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Spring Web Services Spring Web Services

icon?job=spring ws%2Fmain&subject=3.1 icon?job=spring ws%2F3.x&subject=3.0 icon?job=spring ws%2F2.x&subject=2.4

Spring Web Services

Spring Web Services is a product of the Spring community focused on creating document-driven Web services. Spring Web Services aims to facilitate contract-first SOAP service development, allowing for the creation of flexible web services using one of the many ways to manipulate XML payloads.

Installation

Releases of Spring Web Services are available for download from Maven Central, as well as our own repository, https://repo.spring.io/release.

Please visit https://spring.io/projects/spring-ws to get the right Maven/Gradle settings for your selected version.

Building Spring Web Services

  1. Run ./mvnw clean package

This will generate the artifacts.

You can also import the project into your IDE.

Making a release

Before you make a release, follow this checklist:

  • Are you using the latest milestone/release candidate/release of Spring Framework? If not, upgrade. (Don’t forget spring-buildsnapshot profile.)

  • Are you using the latest milestone/release candidate/release of Spring Security? If not, upgrade. (Don’t forget spring-buildsnapshot profile.)

  • Are you setup with the right version of Java? If not switch. (Java 17 for 4.0+, Java 8 for everything else.)

  • Is it time to switch from milestone to release candidate? Or from release candidate to release?

Note
The actual building and releasing is done on CI inside a Docker container, ensuring little risk between versions of Java. But part of the release process requires a local check, which DOES depend upon your environment.
  1. Create a new release (on the main branch).

    % ci/create-release.sh <release version> <next snapshot version>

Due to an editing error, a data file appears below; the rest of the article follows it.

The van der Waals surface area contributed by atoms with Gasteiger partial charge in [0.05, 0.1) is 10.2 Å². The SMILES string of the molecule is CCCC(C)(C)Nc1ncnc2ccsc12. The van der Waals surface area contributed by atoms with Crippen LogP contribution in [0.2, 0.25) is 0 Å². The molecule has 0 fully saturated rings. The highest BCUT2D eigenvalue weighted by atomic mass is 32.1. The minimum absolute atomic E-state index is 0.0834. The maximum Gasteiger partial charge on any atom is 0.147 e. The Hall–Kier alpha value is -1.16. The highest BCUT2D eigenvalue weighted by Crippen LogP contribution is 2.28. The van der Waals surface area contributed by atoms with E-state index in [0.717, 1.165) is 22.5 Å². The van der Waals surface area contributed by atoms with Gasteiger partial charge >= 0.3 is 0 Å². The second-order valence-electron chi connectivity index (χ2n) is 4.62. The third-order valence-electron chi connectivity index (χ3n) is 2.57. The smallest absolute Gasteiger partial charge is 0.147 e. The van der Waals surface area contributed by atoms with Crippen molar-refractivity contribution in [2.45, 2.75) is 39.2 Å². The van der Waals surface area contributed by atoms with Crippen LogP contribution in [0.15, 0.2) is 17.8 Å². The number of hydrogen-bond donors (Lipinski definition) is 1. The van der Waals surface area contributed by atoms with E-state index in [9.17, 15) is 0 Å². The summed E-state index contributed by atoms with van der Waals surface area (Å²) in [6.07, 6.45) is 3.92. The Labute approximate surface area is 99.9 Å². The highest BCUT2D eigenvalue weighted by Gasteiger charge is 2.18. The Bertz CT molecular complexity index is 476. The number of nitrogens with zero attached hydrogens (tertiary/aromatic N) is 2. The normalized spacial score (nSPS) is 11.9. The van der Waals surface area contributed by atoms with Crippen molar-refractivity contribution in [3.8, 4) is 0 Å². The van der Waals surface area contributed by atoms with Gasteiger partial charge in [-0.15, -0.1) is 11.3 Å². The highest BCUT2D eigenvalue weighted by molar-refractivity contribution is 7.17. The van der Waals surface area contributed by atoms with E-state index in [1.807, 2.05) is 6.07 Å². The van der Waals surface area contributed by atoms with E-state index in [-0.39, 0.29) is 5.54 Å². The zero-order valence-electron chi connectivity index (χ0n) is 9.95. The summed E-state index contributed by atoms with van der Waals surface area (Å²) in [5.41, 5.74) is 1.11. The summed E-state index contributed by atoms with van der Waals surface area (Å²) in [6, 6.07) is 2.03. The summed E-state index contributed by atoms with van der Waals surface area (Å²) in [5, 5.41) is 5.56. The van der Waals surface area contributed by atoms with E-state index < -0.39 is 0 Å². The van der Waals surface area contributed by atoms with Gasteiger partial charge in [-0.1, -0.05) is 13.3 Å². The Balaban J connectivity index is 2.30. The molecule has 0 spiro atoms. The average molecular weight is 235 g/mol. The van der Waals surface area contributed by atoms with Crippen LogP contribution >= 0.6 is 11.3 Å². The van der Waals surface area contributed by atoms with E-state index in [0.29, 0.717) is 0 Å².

2. With the release tagged, update the release branch to the newly created tag.

    % git checkout -b release
    % git reset --hard <tag>
  3. Verify this builds locally and passes all tests.

    % ./mvnw clean package
    % ./mvnw -Pspring-buildsnapshot clean package
  4. Push the tagged version to the release branch.

    % git push -f origin release
  5. For milestones and release candidates, verify the artifacts on artifactory.

  6. For releases, login to maven central.

    • Verify the release.

    • Close the repository.

    • Release the repository.

  7. Announce on VMware Slack.

  8. Once completed, push the main branch for next version’s snapshots.

    % git checkout main
    % git push
    % git push --tags

The pipeline will build and release the "release" branch on artifactory for milestones and RCs. For releases, they are sent to maven central.

Running CI tasks locally

Since the pipeline uses Docker, it’s easy to:

  • Debug what went wrong on your local machine.

  • Test out a a tweak to your test.sh script before sending it out.

  • Experiment against a new image before submitting your pull request.

All of these use cases are great reasons to essentially run what Jenkins does on your local machine.

Important
To do this you must have Docker installed on your machine.
  1. docker run -it --mount type=bind,source="$(pwd)",target=/spring-ws-github adoptopenjdk/openjdk8:latest /bin/bash

    This will launch the Docker image and mount your source code at spring-ws-github.

  2. cd spring-ws-github

    Next, run the test.sh script from inside the container:

  3. PROFILE=none ci/test.sh

Since the container is binding to your source, you can make edits from your IDE and continue to run build jobs.

If you need to test the build.sh script, then do this:

  1. docker run -it --mount type=bind,source="$(pwd)",target=/spring-ws-github adoptopenjdk/openjdk8:latest /bin/bash

    This will launch the Docker image and mount your source code at spring-ws-github and the temporary artifactory output directory at spring-ws-artifactory.

    Next, run the build.sh script from inside the container:

  2. ci/build.sh

Important
build.sh will attempt to push to Artifactory. If you don’t supply credentials, it will fail.
Note
Docker containers can eat up disk space fast! From time to time, run docker system prune to clean out old images.

Code of Conduct

This project adheres to the Contributor Covenant code of conduct. By participating, you are expected to uphold this code. Please report unacceptable behavior to spring-code-of-conduct@pivotal.io.

Spring Web Services Project Site

You can find the documentation, issue management, support, samples, and guides for using Spring Web Services at https://spring.io/projects/spring-ws/

Documentation

See the current Javadoc and reference docs.

Issue Tracking

Spring Web Services uses Github for issue tracking purposes.

License

Spring Web Services is Apache 2.0 licensed.